It came at a time when the Bush administration, seemingly intent on hostilities with Iraq, faced increasingly determined international opposition from some of its oldest allies, who are trying to block its agenda at the Security Council. Today, even Turkey seemed to flinch rather than allow the United States to use its territory for war.
Mr. Mohammed's arrest suggested that American counterterrorism agents were capable of significant direct action after months when the government's security apparatus seemed caught in the throes of reorganization.
It was not until today that the Department of Homeland Security officially came into existence and even now it seems to be struggling to define its purpose and role.
With Mr. Mohammed transferred to American custody after his capture, in an arrest carried out by Pakistani authorities and guided by C.I.A. officers with the assistance of the F.B.I., intelligence officials expressed hope that Mr. Mohammed's cooperation might yield more valuable insights into Al Qaeda than any other detainee has provided so far.
The officials said he could describe the organization, financing and planning of the Sept. 11 hijackings. Moreover, because he was Al Qaeda's chief operations officer, he could also explain the terror network's current plans for attacks. He could even provide fresh clues about the whereabouts of Mr. bin Laden himself.
In addition, he may be able to provide more details about the operational abilities of Al Qaeda. Intelligence officials have said that the terror network was badly disrupted by the war in Afghanistan, but it has never been clear how much Mr. bin Laden has been able to rebuild his ability to carry out terror operations.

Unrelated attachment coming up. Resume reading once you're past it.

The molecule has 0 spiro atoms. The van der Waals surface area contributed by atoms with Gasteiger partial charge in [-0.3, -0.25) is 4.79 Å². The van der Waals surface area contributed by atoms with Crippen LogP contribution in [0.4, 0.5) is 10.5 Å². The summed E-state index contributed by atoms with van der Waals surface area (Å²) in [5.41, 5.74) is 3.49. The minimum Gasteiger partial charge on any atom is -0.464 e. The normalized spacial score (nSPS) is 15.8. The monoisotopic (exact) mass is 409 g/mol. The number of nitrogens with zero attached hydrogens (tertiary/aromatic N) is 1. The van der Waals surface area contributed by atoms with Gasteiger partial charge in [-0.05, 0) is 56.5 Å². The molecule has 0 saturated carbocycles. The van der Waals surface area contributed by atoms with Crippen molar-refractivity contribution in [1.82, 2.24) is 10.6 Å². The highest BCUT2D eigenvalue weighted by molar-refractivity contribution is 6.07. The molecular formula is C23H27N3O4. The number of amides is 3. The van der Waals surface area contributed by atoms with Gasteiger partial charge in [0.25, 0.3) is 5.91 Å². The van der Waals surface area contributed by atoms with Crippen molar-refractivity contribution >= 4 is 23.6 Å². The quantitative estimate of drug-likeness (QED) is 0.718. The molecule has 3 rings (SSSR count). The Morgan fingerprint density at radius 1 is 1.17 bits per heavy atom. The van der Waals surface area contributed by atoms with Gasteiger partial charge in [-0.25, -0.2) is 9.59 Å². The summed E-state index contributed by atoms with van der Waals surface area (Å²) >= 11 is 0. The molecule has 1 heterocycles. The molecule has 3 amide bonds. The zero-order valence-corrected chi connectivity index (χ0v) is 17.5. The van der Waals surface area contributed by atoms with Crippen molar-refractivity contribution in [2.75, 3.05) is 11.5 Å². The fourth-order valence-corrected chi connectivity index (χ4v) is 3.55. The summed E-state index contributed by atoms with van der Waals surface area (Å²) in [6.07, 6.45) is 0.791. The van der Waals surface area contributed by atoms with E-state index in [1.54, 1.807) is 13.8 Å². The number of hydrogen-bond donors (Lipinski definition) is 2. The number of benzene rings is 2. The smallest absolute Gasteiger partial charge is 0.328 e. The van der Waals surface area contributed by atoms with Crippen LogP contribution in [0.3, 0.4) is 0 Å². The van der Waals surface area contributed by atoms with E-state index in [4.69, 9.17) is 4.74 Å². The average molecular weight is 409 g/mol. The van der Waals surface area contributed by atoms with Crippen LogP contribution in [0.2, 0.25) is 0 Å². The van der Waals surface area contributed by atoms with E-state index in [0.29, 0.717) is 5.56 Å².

Intelligence officials regard Mr. Mohammed as a far bigger catch that the other two major Qaeda figures captured so far, Abu Zubaydah and Ramzi bin al-Shibh. Some of their information has been significant, but officials continue to debate how much of it is true or meant to mislead their interrogators.
Terrorism investigators said today that Mr. Mohammed, as top operational leader with long experience, is likely to have more important information that could lead to the disruption of future attacks.
"We think this guy knows a lot about what they are going to do," one counterterrorism official said.
Mr. Mohammed's arrest seemed to make him a likely candidate for a military tribunal, although no one in the government seemed certain about what legal procedures might be used in his case.
Other senior Qaeda operatives who have been arrested have remained in American custody at undisclosed locations overseas, and questioned under conditions and legal standards that have never been made clear.
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|Hmmm (sniff) phew
||Monday, Mar. 03, 2003 at 3:57 PM
||Monday, Mar. 03, 2003 at 6:21 PM
||Monday, Mar. 03, 2003 at 6:44 PM
||Monday, Mar. 03, 2003 at 8:14 PM
||Monday, Mar. 03, 2003 at 8:56 PM
|Not so fast Kemosabe.
||Tuesday, Mar. 04, 2003 at 5:49 AM
|And I agree
||Tuesday, Mar. 04, 2003 at 5:52 AM